By Padraic Halpin
DUBLIN (Reuters) – Several euro zone banks are falling short of the European Central Bank’s expectations by paying bonuses in cash, which fosters a short-sighted approach to management, the ECB’s top supervisor Andrea Enria said on Thursday.
Enria said rules put in place after the financial crisis a decade ago — such as bonus caps, claw-back arrangements and how much compensation is paid in cash — had supported regulators’ aim of ensuring banks align schemes with prudent risk-taking.
Due to the complexity of compensation schemes, however, banks can still increase incentives for risk-taking by tweaking small details, he said.
“Quite a few banks still fall short of our expectations,” Enria told a conference. “Bonuses are, for instance, still paid out mostly in cash instead of stocks or other financial instruments.”
“Thus, compensation is decoupled from the sustainability of the bank. This fosters a short-term view, where today’s profits take precedence over tomorrow’s stock price and ability to pay creditors,” he said.
Financial incentives remain extremely important, Enria said, adding that the Single Supervisory Mechanism (SSM) he heads will soon seek to ensure a more harmonised approach to counter some issues stemming from the fact that countries implement the same rules in different ways.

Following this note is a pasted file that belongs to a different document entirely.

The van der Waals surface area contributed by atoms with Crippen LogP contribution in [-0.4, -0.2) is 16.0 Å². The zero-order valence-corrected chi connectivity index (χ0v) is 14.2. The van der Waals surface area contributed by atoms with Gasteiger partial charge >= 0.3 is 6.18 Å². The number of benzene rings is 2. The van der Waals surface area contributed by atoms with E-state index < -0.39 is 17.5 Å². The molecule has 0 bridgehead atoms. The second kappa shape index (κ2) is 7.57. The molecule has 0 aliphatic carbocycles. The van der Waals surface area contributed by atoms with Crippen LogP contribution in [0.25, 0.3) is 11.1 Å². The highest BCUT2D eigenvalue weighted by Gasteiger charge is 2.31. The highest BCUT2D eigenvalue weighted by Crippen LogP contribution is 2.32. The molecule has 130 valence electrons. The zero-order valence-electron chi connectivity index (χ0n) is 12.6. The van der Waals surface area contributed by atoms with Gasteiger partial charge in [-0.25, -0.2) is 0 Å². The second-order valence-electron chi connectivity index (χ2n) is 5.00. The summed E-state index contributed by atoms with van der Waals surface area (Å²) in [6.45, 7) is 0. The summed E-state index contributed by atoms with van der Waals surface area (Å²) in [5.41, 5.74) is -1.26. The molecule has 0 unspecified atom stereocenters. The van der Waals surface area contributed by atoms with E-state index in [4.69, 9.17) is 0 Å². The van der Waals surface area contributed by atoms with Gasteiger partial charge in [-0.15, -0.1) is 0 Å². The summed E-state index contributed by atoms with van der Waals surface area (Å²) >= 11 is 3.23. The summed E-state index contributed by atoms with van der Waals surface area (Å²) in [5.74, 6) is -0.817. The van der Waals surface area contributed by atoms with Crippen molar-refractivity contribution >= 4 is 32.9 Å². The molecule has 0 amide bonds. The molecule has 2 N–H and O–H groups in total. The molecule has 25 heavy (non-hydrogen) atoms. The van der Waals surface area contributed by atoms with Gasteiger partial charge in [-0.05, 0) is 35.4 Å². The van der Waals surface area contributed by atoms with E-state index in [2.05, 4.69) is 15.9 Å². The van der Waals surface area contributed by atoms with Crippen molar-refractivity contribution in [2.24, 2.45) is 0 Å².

Enria was speaking in Dublin, where some senior bankers have blamed a strict cap on executive pay and ban on bonuses introduced during the country’s banking crisis a decade ago for their difficulty in retaining key staff.
Asked about the appropriateness of retaining such rules, Enria said that as Dublin had to “intervene massively” in the sector and is still a majority shareholder in some banks, it was up to the government to define when the legacy issues were sufficiently dealt with to relax bonus rules.
Irish Finance Minister Paschal Donohoe has indicated that there is little appetite right now to change the rules.
Italian Enria, who took over as the ECB’s top watchdog this year having previously chaired the rule-making European Banking Authority, said that banks could still improve compliance processes, namely in the risks around product approval.
He also reiterated that while lenders were making progress in cutting the mountain of non-performing loans (NPLs) inherited from the last recession, the inflow of new NPLs is still “rather high” and suggested that something needs to be fixed in how banks are underwriting their loans.
(Additional reporting Francesco Canepa in Frankfurt; Editing by Toby Chopra and Catherine Evans)